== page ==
Do you feel like you're using your PhD experience in any way in your current job?

Well, yeah, it think yeah, I use, I have my signature says PhD so I'm not sure if it's the experience but I'm using the cachet of it to get, especially the kind of people I, the kind of books I'm commissioning which are upper level research monographs I'm sort of flagging up to them that I have a PhD in a way to kind of say 'therefore I may have a sort of understanding of your work that maybe another commissioning editor wouldn't have'. I maybe don't mean it so arrogantly but I'm just trying to say I am, so I'm not, so maybe not the experience but the cachet it brings I'm trying to draw on I guess.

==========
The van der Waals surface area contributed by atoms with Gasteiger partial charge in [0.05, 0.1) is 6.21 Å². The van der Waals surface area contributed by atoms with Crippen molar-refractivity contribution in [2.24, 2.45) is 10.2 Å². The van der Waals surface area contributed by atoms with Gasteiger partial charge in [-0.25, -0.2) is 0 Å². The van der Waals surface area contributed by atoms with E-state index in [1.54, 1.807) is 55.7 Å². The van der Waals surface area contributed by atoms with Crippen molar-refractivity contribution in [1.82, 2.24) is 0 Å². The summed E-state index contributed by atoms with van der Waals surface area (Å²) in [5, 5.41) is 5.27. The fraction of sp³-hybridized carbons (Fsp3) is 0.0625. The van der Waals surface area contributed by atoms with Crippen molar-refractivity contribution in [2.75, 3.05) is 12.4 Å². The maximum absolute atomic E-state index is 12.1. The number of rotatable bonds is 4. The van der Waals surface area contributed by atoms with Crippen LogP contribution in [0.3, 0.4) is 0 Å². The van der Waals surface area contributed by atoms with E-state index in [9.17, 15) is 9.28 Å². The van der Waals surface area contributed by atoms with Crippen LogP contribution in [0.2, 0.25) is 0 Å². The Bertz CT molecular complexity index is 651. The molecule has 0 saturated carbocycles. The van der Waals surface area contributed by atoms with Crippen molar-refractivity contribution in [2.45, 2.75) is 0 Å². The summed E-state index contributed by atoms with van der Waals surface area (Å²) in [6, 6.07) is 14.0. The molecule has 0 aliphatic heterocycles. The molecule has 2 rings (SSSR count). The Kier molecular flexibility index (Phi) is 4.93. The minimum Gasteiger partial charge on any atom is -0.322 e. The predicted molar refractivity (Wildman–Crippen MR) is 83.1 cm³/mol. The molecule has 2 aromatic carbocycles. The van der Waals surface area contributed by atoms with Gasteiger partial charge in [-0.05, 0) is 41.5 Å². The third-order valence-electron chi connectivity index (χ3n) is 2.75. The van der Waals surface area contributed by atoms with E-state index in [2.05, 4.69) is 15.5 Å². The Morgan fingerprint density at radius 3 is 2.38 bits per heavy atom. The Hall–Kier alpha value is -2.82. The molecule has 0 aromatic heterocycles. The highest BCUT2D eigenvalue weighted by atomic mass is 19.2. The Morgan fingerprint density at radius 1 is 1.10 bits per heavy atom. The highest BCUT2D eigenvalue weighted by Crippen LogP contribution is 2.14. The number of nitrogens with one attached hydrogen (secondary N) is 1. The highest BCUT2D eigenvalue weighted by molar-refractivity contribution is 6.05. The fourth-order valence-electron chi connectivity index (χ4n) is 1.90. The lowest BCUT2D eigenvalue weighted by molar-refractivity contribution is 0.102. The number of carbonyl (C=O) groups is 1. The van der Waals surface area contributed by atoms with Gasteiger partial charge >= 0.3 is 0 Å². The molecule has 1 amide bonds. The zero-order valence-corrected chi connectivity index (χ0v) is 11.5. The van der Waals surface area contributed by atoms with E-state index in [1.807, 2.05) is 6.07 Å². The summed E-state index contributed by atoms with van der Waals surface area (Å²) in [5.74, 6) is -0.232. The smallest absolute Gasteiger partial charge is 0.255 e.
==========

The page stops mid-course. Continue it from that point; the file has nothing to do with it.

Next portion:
Also then could you say how you feel that your PhD and your status as someone as a PhD is regarded by your colleagues, your employer and then the people that you're working with externally?